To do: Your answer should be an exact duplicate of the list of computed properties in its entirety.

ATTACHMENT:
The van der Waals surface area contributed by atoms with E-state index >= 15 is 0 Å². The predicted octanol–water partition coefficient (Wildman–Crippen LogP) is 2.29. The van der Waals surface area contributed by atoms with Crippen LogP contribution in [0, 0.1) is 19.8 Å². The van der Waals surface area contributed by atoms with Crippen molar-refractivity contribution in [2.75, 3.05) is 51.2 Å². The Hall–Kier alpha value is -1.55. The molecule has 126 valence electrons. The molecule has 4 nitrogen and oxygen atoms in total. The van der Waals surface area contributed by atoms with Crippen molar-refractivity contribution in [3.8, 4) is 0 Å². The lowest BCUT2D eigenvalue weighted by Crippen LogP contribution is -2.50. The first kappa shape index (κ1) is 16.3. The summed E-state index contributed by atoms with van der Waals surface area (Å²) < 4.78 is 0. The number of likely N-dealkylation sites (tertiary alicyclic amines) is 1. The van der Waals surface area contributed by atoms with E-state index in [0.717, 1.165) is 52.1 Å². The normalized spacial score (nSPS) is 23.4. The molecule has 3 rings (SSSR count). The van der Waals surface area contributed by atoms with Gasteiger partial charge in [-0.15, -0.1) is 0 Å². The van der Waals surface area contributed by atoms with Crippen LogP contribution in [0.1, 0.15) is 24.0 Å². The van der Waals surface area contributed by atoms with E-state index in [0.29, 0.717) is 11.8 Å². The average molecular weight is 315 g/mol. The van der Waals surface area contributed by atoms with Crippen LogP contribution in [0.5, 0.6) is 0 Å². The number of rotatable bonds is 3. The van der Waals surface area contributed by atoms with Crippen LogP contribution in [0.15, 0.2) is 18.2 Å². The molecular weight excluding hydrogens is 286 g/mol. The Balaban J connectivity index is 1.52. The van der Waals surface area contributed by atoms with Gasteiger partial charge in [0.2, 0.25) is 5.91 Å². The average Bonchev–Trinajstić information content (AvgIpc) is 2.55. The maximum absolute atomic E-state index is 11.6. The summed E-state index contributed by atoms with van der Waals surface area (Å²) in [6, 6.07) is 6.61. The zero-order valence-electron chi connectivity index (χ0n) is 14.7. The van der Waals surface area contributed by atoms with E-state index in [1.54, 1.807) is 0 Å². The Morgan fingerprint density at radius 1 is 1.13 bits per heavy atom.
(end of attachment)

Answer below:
The van der Waals surface area contributed by atoms with E-state index >= 15 is 0 Å². The predicted octanol–water partition coefficient (Wildman–Crippen LogP) is 2.29. The van der Waals surface area contributed by atoms with Crippen LogP contribution in [0, 0.1) is 19.8 Å². The van der Waals surface area contributed by atoms with Crippen molar-refractivity contribution in [2.75, 3.05) is 51.2 Å². The Hall–Kier alpha value is -1.55. The molecule has 126 valence electrons. The molecule has 4 nitrogen and oxygen atoms in total. The van der Waals surface area contributed by atoms with Crippen molar-refractivity contribution in [3.8, 4) is 0 Å². The lowest BCUT2D eigenvalue weighted by Crippen LogP contribution is -2.50. The first kappa shape index (κ1) is 16.3. The summed E-state index contributed by atoms with van der Waals surface area (Å²) < 4.78 is 0. The number of likely N-dealkylation sites (tertiary alicyclic amines) is 1. The van der Waals surface area contributed by atoms with E-state index in [0.717, 1.165) is 52.1 Å². The normalized spacial score (nSPS) is 23.4. The molecule has 3 rings (SSSR count). The van der Waals surface area contributed by atoms with Gasteiger partial charge in [-0.15, -0.1) is 0 Å². The van der Waals surface area contributed by atoms with Crippen LogP contribution in [0.1, 0.15) is 24.0 Å². The van der Waals surface area contributed by atoms with E-state index in [0.29, 0.717) is 11.8 Å². The average molecular weight is 315 g/mol. The van der Waals surface area contributed by atoms with Crippen LogP contribution in [0.5, 0.6) is 0 Å². The number of rotatable bonds is 3. The van der Waals surface area contributed by atoms with Crippen LogP contribution in [0.15, 0.2) is 18.2 Å². The molecular weight excluding hydrogens is 286 g/mol. The Balaban J connectivity index is 1.52. The van der Waals surface area contributed by atoms with Gasteiger partial charge in [0.2, 0.25) is 5.91 Å². The average Bonchev–Trinajstić information content (AvgIpc) is 2.55. The maximum absolute atomic E-state index is 11.6. The summed E-state index contributed by atoms with van der Waals surface area (Å²) in [6, 6.07) is 6.61. The zero-order valence-electron chi connectivity index (χ0n) is 14.7. The van der Waals surface area contributed by atoms with E-state index in [1.54, 1.807) is 0 Å². The Morgan fingerprint density at radius 1 is 1.13 bits per heavy atom.